In his reply, the PIO of home department, said, “The records pertaining to 1984 riots are almost 25 years old and the same are not readily available with the home department, Govt of NCT of Delhi. Efforts are being made to trace the records from our record room, and it may take some time to trace the record in respect of the information asked by you. This may be treated only as an interim reply and as soon as we are able to trace the relevant records, the same would be dealt/ provided as per the provisions of RTI Act, 2005”.
Due to non-receipt of the required information, Ms Mander filed her first appeal. While re-iterating the PIO's statement, the First Appellate Authority (FAA) in his order again directed the PIO to provide a copy of the letter dated 25 February 2010 sent to her and provide the information immediately after checking the record.
Ms Mander then filed her second appeal before the Commission citing incomplete information provided by the PIO.
During a hearing, Mr Gandhi, the then CIC, observed that the RTI application was transferred from the Union government to the state government and it was even transferred twice before reaching the home department of GNCTD. He said, “After that the PIO at the home department Delhi said that he could not locate the reports which must have been produced at considerable cost to the public exchequer. In bits and pieces they have managed to give some reports and yet the following reports are missing completely:
1. Marwah Commission on the 1984 anti-Sikh riots, 2. Dhillon Committee on the 1984 anti-Sikh riots, and 3. Narula Committee on the 1984 anti-Sikh riots.”
“It appears that a number of Commissions have made hay on the anti-Sikh riots and given reports which have not delivered any justice to the victims and yet these reports cannot be located. The appellant naively believes that the government would have acted on these reports, whereas it appears nobody is even aware of what these reports said,” the Commission said.
In a letter on 29 March 2010, one PIO MA Ashref refused to provide the Kapur-Mittal report on the anti-Sikh riots stating that, “the report of KapurMittal Committee has been marked as secret and therefore cannot be disclosed under the provisions of Official Secrets Act 1923”.
Mr Gandhi said nearly four and half years after the RTI Act, 2005, had been implemented a PIO must realize that refusal to give information can only be based on the exemptions of Section 8(1) of the RTI Act. “No exemptions of Section-8(1) of the RTI Act have been quoted by the PIO nor has he given any reasons to explain how the information is exempt. Thus the action of the PIO is without any basis in law,” he said.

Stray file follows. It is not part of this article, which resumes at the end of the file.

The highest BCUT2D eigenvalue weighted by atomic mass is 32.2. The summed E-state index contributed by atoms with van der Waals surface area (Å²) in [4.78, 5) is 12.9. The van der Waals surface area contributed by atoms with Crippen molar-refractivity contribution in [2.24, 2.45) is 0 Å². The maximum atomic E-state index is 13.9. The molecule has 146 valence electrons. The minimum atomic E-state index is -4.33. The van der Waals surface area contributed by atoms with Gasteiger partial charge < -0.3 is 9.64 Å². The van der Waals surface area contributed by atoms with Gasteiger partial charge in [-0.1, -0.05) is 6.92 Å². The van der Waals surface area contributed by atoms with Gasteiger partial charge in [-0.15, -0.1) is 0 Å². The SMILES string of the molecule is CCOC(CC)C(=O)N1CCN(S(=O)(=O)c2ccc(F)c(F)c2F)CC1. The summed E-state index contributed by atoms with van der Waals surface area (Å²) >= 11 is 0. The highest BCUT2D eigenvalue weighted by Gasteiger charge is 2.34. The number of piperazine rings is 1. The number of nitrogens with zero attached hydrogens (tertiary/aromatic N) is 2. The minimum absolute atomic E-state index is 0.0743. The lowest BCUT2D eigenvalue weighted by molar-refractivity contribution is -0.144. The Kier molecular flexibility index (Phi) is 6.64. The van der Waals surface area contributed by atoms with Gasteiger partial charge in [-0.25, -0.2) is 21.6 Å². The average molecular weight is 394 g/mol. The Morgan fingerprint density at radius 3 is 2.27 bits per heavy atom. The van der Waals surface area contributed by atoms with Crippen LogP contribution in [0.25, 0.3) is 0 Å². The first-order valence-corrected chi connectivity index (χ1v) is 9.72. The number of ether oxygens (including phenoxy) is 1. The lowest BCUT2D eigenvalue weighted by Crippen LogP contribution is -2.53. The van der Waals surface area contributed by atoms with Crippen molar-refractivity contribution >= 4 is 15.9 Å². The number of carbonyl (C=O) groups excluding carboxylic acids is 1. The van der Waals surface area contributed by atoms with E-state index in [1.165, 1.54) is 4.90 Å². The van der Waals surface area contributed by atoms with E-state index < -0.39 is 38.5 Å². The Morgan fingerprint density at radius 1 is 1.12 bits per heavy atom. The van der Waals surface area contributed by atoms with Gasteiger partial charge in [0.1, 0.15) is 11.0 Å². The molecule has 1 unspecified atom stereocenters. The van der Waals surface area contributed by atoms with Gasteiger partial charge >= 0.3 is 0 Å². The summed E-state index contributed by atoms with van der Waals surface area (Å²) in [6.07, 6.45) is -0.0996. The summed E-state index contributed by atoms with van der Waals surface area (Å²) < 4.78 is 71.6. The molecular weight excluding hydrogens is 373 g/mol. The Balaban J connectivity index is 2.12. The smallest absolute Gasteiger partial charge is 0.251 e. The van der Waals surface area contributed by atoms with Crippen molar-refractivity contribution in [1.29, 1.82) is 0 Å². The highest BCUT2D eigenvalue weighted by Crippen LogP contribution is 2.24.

The Commission, while allowing the appeal issued a show-cause notice to the PIO and directed Mr Ashref to give reasons as to why penalty should not be levied on him.
Regarding the reports of the Marwah Commission, Dhillon Committee and Narula Committee, the CIC directed GS Patnaik, home secretary of GNCTD to file an affidavit to Ms Mander before 10 October certifying that these reports are not with the Delhi government.
CENTRAL INFORMATION COMMISSION
Decision No. CIC/SG/A/2010/002098/9399
Appeal No. CIC/SG/A/2010/002098
Appellant : Suroor Mander
Respondent : MA Ashref
PIO & Joint Secretary (Home-II)
Govt. of NCT of Delhi
Home (Police-II) Deptt.,
5th Level 'C' Wing, Delhi Secretariat,
The CAG wanted the discretion for records to be requisitioned to vest with the government or its auditor and wanted the ministry to ensure that RIL provide access to all documents requisitioned
The Comptroller & Auditor General of India (CAG) clarified that it is not planning to do a performance audit of the Reliance but want to examine the ‘propriety’ of the expenses made on the KG-D6 gas block. The clarification follows the suspension of audit of the company’s spending on the prolific gas block on India’s east coast due to differences with RIL over the scope of the audit.
“While a performance audit is not envisaged, it is important that the audit of Block KG-DWN-98/3 (KG-D6) covers examination of all records and documents supporting costs, expenditures, expenses, receipts and income as mentioned in the PSC, including propriety of these expenditure, expenses, receipts and income,” the CAG wrote to oil ministry.
The CAG wanted the discretion for records to be requisitioned to vest with the government or its auditor (CAG) and wanted the ministry to ensure that RIL provide access to all documents requisitioned.
“The purpose of its audit was to ensure that “the Government’s financial interests have been safeguarded,” the CAG wrote on 12th March.
This follows oil ministry writing to CAG saying the official auditor was being requested to undertake the audit of KG-D6 for 2008-09 to 2011-12 under Section 20 of the C&AG (DPC) Act, 1971.
Stating that such audit should be a financial scrutiny, the ministry told CAG that the scope, extend and manner of the audit will be as spelt out in Article 25.5 and 25.6, read with Appendix C of the Production Sharing Contract (PSC) RIL had signed with the government for exploring and producing oil and gas from KG-D6 block.
These provisions of PSC provide for a government appointed auditor inspecting and auditing all records and documents supporting costs, expenditures, expenses, receipts and income.
It calls for verifying reasonableness of all charges and credits, which constitutes a pure financial audit.
CAG said it was in agreement with this scope of audit provided the ministry agreed with it on the issue of requisition of records and access.
The auditor said that its six-member audit team were at premises of RIL in Navi Mumbai from 9th January to 31st January during which they issued 40 requisition calling for information and records.
“However, as of 31st January, the contractor (RIL) had provided only a few records without formal replies stating that they were holding back replies till such time as the points of disagreement were resolved,” it said.